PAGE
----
A magnitude 6.6 earthquake struck the southern Philippines on Tuesday, killing at least four people and injuring dozens. Seismology experts have ruled out the chances of a tsunami. The earthquake hit the same region that was jolted by a tremor last week that killed seven people.
It is possible to have other aftershocks which could add to the damage. People should stay outside for now
According to the Philippine Institute of Volcanology and Seismology, the epicentre of the quake was northeast of Tulunan town in Cotabato province, 972km south of capital Manila. A 15-year-old high-school student from Davao del Sur province was among those killed.
The second tremor this month has pulverised the region, with homes and buildings Suffern extensive damage even as rehabilitation efforts have been going on after the first strike. Hundreds of people are still in refugee camps, having been displaced by the devastating quake earlier this month.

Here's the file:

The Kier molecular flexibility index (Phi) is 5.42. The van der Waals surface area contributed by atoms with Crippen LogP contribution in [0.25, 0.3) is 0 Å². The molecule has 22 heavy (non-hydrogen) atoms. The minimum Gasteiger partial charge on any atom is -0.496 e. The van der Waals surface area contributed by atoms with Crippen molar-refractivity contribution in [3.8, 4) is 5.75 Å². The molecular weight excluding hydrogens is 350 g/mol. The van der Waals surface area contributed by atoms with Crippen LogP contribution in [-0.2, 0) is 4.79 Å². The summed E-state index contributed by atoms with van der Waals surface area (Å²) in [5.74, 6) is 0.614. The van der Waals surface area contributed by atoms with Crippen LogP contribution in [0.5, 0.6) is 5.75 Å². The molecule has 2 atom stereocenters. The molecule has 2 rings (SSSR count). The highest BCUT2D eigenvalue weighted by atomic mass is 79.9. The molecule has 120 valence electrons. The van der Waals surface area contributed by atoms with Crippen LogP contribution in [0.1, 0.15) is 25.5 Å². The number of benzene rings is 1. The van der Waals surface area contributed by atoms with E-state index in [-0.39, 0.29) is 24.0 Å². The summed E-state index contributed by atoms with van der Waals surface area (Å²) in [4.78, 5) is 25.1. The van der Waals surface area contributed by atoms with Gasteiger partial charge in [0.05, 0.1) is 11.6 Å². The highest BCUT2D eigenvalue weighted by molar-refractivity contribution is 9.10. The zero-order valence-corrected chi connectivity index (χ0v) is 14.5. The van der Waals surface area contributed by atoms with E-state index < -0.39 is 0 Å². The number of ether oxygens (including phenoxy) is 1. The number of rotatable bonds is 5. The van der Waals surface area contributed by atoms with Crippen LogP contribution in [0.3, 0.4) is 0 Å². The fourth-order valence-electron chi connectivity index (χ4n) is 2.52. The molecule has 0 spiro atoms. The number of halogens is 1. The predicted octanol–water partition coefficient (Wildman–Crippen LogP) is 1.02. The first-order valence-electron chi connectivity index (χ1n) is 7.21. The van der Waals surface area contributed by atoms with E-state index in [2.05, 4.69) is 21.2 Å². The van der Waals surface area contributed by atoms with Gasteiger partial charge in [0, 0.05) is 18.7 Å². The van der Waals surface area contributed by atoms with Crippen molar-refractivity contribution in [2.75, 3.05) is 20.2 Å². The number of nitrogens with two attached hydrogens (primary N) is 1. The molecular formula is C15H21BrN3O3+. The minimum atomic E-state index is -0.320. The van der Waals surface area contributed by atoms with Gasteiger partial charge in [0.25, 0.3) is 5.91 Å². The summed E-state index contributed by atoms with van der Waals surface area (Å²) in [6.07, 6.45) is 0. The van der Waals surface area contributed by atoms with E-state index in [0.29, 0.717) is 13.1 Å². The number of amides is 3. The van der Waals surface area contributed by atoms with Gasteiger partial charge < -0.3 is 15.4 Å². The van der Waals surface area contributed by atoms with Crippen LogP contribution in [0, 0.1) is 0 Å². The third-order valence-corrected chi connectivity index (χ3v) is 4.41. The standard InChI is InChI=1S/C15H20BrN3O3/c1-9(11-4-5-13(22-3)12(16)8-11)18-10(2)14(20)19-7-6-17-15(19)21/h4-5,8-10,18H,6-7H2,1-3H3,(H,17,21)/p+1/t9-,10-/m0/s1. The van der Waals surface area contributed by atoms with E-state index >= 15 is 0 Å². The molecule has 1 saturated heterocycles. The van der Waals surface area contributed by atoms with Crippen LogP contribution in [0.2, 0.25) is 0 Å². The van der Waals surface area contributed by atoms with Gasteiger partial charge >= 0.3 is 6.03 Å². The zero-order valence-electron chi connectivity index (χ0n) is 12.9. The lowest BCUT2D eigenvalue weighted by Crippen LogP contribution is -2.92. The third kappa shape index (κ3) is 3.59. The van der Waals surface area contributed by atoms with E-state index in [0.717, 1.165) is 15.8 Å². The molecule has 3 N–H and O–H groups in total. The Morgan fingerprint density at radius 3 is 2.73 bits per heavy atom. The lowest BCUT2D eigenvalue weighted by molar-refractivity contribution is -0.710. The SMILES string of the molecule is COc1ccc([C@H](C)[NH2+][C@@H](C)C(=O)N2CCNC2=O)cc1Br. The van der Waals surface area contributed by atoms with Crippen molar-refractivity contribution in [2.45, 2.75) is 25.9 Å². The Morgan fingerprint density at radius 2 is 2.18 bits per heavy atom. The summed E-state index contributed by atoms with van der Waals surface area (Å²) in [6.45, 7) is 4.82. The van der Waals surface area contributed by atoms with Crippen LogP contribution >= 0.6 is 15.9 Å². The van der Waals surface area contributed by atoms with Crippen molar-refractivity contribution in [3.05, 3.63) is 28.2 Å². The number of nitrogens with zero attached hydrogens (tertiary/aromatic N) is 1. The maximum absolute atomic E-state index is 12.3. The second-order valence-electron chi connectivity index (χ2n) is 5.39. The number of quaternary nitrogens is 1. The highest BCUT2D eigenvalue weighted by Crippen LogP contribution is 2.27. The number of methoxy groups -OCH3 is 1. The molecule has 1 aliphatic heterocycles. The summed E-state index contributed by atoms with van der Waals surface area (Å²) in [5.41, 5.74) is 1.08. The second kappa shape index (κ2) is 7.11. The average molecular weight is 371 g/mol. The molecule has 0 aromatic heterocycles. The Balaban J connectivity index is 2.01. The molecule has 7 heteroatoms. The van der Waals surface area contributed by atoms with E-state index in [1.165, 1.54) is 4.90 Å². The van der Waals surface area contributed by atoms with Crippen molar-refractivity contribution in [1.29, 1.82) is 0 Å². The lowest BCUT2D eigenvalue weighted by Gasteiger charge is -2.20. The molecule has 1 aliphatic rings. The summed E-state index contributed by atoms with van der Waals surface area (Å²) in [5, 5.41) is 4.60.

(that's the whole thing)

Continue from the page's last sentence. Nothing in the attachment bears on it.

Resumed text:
Pacific Ring of Fire
Earthquakes often hit the Philippines, which sits on the 'Pacific Ring of Fire", which is the most earth-quake prone region in the world. The ring of Fire stretches from Japan to Southeast Asia. "Buildings were not just moving, they were swaying," Gadi Sorilla, a doctor at a hospital in Tulunan in the region told Agence France-Presse.
"It is possible to have other aftershocks which could add to the damage. People should stay outside for now," Renato Solidum, head of the Philippines' seismology institute, said, the agency reported.